The dream of the horizontal elevator is no longer the stuff of sweet, candy-making fictionunveiled a Wonka-esque prototype system that allows multiple elevator cabs to move vertically and horizontally in a single shaft. The result: elevators that can operate at a higher capacity while taking up less relative space, particularly in the service of super-tall buildings whose forms have been constrained by the technological and financial limits of internal transportation systems.
What makes ThyssenKrupp’s proposed system, the Multi, unique is that it doesn’t require the heavy steel cable typical of conventional systems, which adds weight with each additional story that ultimately restricts the length of a cab’s continuous run (and is why many tall buildings require passengers to transfer halfway up). Instead, each Multi cab is suspended magnetically above a track and is propelled by a series of linear motors—a process that the firm’s research head, Markus Jetter, likens to that of an urban metro train. Horizontal track transfer systems (top image) at the top of the building, or at any floor within, create a continuous travel loop. And carriages pick up passengers every 15 to 30 seconds, reducing time spent waiting.
“After 160 years, we are moving away from the cable-dependent elevator,” said Patrick Bass, CEO of ThyssenKrupp’s North American business, in a statement. “Buildings can now evolve, reach new heights, shapes, and purposes.”
The Multi combines the company’s Twin elevator system, that allows two carriages to share a single shaft, and the decades-old (and somewhat frightening) Paternoster concept, in which cabs moved like a ski lift up and down a building and let passengers hop on and off at each floor. Unlike the Paternoster, however, the Multi cabs are fitted with doors and come to a full stop at each floor.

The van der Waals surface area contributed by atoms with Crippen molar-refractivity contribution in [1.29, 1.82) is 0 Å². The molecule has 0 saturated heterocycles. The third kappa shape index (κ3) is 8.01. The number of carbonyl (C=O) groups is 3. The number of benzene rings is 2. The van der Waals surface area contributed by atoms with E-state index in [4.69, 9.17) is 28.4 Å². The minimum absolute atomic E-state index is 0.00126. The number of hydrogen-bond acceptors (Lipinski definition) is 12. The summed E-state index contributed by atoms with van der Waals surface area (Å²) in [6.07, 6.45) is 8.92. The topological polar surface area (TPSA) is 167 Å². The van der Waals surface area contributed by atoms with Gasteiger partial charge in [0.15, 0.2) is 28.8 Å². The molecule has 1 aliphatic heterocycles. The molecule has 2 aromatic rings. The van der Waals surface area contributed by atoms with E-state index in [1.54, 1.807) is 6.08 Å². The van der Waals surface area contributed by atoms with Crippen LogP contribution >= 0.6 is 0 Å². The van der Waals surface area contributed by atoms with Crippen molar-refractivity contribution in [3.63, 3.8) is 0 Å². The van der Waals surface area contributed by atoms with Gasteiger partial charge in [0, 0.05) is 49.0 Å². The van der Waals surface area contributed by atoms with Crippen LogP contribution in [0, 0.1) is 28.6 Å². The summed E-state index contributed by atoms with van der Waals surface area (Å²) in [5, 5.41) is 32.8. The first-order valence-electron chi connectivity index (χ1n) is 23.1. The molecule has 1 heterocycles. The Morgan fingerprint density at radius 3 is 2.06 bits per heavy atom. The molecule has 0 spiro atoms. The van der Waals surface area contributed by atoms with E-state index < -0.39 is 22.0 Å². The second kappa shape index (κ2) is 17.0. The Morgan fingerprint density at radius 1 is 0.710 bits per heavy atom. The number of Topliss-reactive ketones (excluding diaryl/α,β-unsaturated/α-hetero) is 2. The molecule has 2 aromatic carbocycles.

ThyssenKrupp says it will have a working Multi prototype by 2016, which it will test at its facility in Rottweil, Germany. The company also launched an online information portal focused on urban development.
ThyssenKrupp isn’t the only elevator maker seeking to evolve its technology to meet the needs of tall buildings in burgeoning urban centers. In 2013, Finland-based Kone announced that it had developed a carbon-fiber rope (above) that is 60-percent lighter than its steel counterpart when traveling an average maximum run of 500 meters, while cutting energy consumption by 15 percent. The company hopes that the technology, which is currently installed in the Marina Bay Sands resort in Singapore, designed by Moshe Safdie, FAIA, can allow cabs to travel up to 1,000 meters continuously.
Taken together, the developments offer a glimpse of the elevator of the future, where lightweight cabs and streamlined transport technology work efficiently to sweep an ever-growing number of city-dwellers off sideways, and slant-ways, and long-ways, and back-ways, and square-ways, and front-ways to their destination.